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Last night’s migraine & how it went away

Written Aug. 14, 2015

Last night we (meaning my business, Avid Bookshop) had an insanely famous sci-fi author named John Scalzi in town for an event, and I knew it was going to be a Big Deal.  My nervousness and preparation began months ago, of course, but the real frenzy set in yesterday early morning. I composed long and instruction-filled emails to my event staff, making sure we had absolutely everything in line for that night’s event.  I ran errands and picked up gifts for the author and had our local copy shop do a rush job for flyers and such that I’d forgotten to get processed earlier.

Despite the frenetic nature of my day, so far, no aura and no hint of migraine.  Phew.

I practiced my introduction speech and wondered if I’d be delivering it to ten people or one hundred.  The usual background anxiety for an event host popped in: will anyone show up to this event?

Fast forward to 6:30pm.  The event was to start in thirty minutes, and absolutely everything was going smoothly.  I’d’ve been suspicious of the smoothness were I not so busy. We already had a ton of people at the venue and were selling books left and right. The author had arrived safely and was genial and funny, just as I’d expected him to be after reading his writing and Twitter feed.  My booksellers were rocking it, taking care of business and making sure everyone felt welcome. It was going so smoothly.

At 7:00pm, I dashed out to use the restroom. As the toilet flushed, my hands shot up to my ears involuntarily because the noise was too much to takeUh-oh, I thought, but tried to ignore the warning sign.  I quietly read over my introduction speech once more.  Usually I speak off the cuff, being totally familiar with the usual event intro rigamarole.  I was nervous last night, though, to be hosting such a big-name author to a crowd of people who were buzzing with anticipation, some of whom had driven hundreds of miles to be there.

After introducing Mr. Scalzi and setting the reading/event in motion, I retreated to the back of the venue to sit next to Jim, who’d come out to support me.  It wasn’t until he whispered to me, “I’m starving!” that I realized I was, too.  We snacked on the stuff I’d thought to buy in advance (go, me), but I still felt the migraine symptoms rolling in.  The media escort from Atlanta was a good five feet away from me, but suddenly his cologne seemed to be shot directly into my nose with a bow and arrow, whereas earlier that evening it was merely a light scent I noticed in passing.  My head felt like it was filling with heavy sand, and I had trouble concentrating here and there even though this author was beyond entertaining.

When the Q&A session ended, I announced to the crowd how we were setting up the signing line so that everyone could meet the author.  I spoke but didn’t feel my brain connecting to the words I was saying.  Am I making sense? I wondered.  Happily, people moved into the direction I’d asked, so apparently I had made just enough sense.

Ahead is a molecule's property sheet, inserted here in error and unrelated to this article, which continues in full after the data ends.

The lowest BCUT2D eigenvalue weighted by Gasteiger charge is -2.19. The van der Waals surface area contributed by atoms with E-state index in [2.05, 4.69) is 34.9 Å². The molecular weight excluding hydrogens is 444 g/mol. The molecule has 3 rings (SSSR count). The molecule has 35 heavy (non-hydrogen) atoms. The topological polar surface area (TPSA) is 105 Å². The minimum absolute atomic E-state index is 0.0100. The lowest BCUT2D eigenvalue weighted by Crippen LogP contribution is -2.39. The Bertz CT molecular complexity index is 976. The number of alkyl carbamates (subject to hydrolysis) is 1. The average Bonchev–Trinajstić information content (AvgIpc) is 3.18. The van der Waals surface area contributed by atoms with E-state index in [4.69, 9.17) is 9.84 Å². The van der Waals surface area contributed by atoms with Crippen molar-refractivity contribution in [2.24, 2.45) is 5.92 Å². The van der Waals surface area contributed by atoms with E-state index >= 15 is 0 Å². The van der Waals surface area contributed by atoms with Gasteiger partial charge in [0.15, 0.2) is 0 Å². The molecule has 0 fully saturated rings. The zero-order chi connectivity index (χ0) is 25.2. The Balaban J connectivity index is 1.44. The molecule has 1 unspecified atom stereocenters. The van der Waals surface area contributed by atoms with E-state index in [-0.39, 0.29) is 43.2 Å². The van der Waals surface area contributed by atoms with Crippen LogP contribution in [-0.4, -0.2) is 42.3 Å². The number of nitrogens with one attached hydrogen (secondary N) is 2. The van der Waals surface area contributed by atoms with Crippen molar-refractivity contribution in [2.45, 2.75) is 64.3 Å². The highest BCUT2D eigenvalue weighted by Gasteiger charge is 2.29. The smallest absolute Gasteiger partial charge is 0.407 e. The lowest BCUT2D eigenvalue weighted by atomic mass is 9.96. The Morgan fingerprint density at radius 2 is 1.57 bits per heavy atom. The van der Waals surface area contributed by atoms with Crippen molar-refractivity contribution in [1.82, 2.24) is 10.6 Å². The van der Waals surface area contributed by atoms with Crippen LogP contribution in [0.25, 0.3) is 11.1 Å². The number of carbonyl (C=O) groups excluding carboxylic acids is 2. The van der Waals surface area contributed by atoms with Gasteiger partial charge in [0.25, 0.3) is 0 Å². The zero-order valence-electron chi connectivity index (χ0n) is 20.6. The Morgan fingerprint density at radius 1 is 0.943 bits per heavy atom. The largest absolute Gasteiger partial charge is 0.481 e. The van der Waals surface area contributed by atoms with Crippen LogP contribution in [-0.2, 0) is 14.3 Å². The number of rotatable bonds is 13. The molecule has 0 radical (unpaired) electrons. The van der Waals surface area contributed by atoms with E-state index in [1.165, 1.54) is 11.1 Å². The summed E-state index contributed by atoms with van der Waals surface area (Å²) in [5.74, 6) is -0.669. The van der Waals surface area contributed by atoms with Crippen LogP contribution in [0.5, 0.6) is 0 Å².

We sold more books and chatted with customers. I could see a little light blinking in my left eye.  When there were only a few people left in what had once been a very long, snaking line, I asked my bookseller W. if he’d mind if I left early due to migraine.  In his ever-positive fashion he said, “You go. We got this. Don’t worry. Go take care of yourself.” I waited until the room had emptied so I could say thanks and goodbye to John Scalzi, and then I promptly drove to a very unhealthy fast food restaurant to stave off my hunger. I felt for sure that the migraine freight train was about to run me down.

But guess what? When I got home, I immediately put on comfy clothes and pigged out on dinner—salty french fries and a cheeseburger—and started to feel better.  I had planned on climbing right into bed in the hopes of sleeping off the migraine without having to take meds (NOT what my doctor would’ve wanted, mind you—in theory, I should’ve taken my triptan meds immediately upon feeling the migraine approach). Instead, I felt so much more calm and in less discomfort once I was home and had eaten food at last.  I even ended up taking the garbage out so I could avoid waking at 7:00am in a panic to make sure we got it out before early morning Friday pickup. The carrying of the trash bags down to the driveway didn’t even exacerbate my head pain, which was dissipating rapidly (but still not gone).

When I awoke this morning, there were no signs of migraine. I was profoundly tired, but who knows if that’s migraine-related or merely a sign of how busy a day I had yesterday.

All this is to ask you this: have you ever been totally confused about whether you had a migraine or not?  For a good 2.5 hours, my symptoms matched my typical attack profile perfectly, but then the migraine pretty much went away before I even went to sleep. So was that a “real” migraine or something else entirely? Is it possible that a big, salty meal was the only medicine I needed yesterday?  I am so confused (but thankful I feel good today).  Any thoughts or stories of similar experiences are welcome. 

This article represents the opinions, thoughts, and experiences of the author; none of this content has been paid for by any advertiser. The Migraine.com team does not recommend or endorse any products or treatments discussed herein. Learn more about how we maintain editorial integrity here.

Comments

  • Michelle
    4 years ago